Tuesday, January 15, 2019

UK's Invisible Slaves

Many women, mostly Filipino, come to the UK with a promise of income and regular hours, working as housekeepers or nannies to send money back home to their own families. There are nearly 19,000 people on overseas domestic visas in the UK. these women are socially isolated. There are few examples of true modern slavery, but these are undoubtedly some of them.

“Their status as workers is blurred by the language – like ‘maids’ or ‘domestic servants’ – that’s used to describe them,” says Joyce Jiang, a lecturer at the University of York and researcher into the experiences of immigrant workers. Many of these women have had to leave their own children to look after those of their employers – and because of the intimate nature of the work, they are often seen as “labourers of love” or “part of the family”, which obscures how little they are paid.
As part of Theresa May’s “hostile environment” policies as home secretary, the UK government changed the law in 2012 so that migrant domestic workers (MDWs) could only come to the UK on a non-renewable six-month “tied visa” – one that bound them to a single, named employer. This means that if their employer is exploitative or abusive, their main means of escape – moving to another employer – is closed to them. Before 2012, an MDW could renew their visa over a period of five years and then apply for indefinite leave to remain and ultimately British citizenship. 

After lobbying by the Voice of Domestic Workers (VODW), a grassroots self-help group, the trade union Unite and Kalayaan, a charity for domestic workers, the government commissioned an independent review of the UK’s domestic visa policies in 2015. Attaching the visa to a specific employer, the review found, increased these women’s vulnerability to exploitation, while living outside the law “increases their vulnerability to further abuse”. The report’s author, James Ewins, recommended an unconditional right for migrant domestic workers to change their employer and the right to apply for an annual extension of their visa for a maximum of two-and-a-half years. The government rejected this recommendation. All it did, in 2016, as part of the Modern Slavery Act, was slightly modify the harsh restrictions it had introduced in 2012. A MDW now could change employer, but only within the six-month original visa period, which could not then be extended. In reality, most workers have to leave – or go underground.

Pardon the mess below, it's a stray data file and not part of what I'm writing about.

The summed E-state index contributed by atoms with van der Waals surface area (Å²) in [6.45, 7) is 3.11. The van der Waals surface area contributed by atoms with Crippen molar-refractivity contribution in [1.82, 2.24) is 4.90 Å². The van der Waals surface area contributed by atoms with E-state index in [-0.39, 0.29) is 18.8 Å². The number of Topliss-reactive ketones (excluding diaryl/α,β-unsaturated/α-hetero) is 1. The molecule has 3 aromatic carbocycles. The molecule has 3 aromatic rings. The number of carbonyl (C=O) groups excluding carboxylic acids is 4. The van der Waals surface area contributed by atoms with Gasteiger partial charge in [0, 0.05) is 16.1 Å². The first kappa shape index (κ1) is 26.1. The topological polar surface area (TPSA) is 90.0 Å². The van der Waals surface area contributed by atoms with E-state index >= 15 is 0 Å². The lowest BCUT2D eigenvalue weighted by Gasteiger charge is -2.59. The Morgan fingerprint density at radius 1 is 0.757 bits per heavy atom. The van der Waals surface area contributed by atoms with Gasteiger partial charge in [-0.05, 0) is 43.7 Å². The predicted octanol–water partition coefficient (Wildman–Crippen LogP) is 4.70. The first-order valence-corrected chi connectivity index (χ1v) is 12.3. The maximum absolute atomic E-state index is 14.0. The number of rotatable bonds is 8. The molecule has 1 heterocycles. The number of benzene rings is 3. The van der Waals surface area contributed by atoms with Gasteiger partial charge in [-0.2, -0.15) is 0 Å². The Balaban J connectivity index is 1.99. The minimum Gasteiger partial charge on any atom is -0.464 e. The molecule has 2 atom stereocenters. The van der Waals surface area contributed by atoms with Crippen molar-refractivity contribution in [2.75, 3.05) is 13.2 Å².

The National Referral Mechanism (NRM), a framework for identifying and supporting victims of human trafficking that, since 2016, also encompasses slavery, servitude and forced or compulsory labour. The MDWs who go down this route successfully can get a two-year visa, after which they must return home. But it’s an imperfect solution, says Begonia, Marissa Begonia, a VODW coordinator. “You need to have been raped, beaten or starved to death to get it. If you’re not paid for months, is that not abuse or servitude?”

In 2011, the UN International Labour Organization introduced the Domestic Workers Convention to improve the living and working rights of domestic workers. It has been ratified by 26 countries – including Ireland, Germany and Italy – but the UK is not among them. Meanwhile, migrant domestic workers in the UK remain mostly unprotected by laws that the rest of us take for granted – they are not covered by health and safety laws, for example, or the Working Time Regulations 1998, and employers often don’t comply with the national minimum wage.


No comments: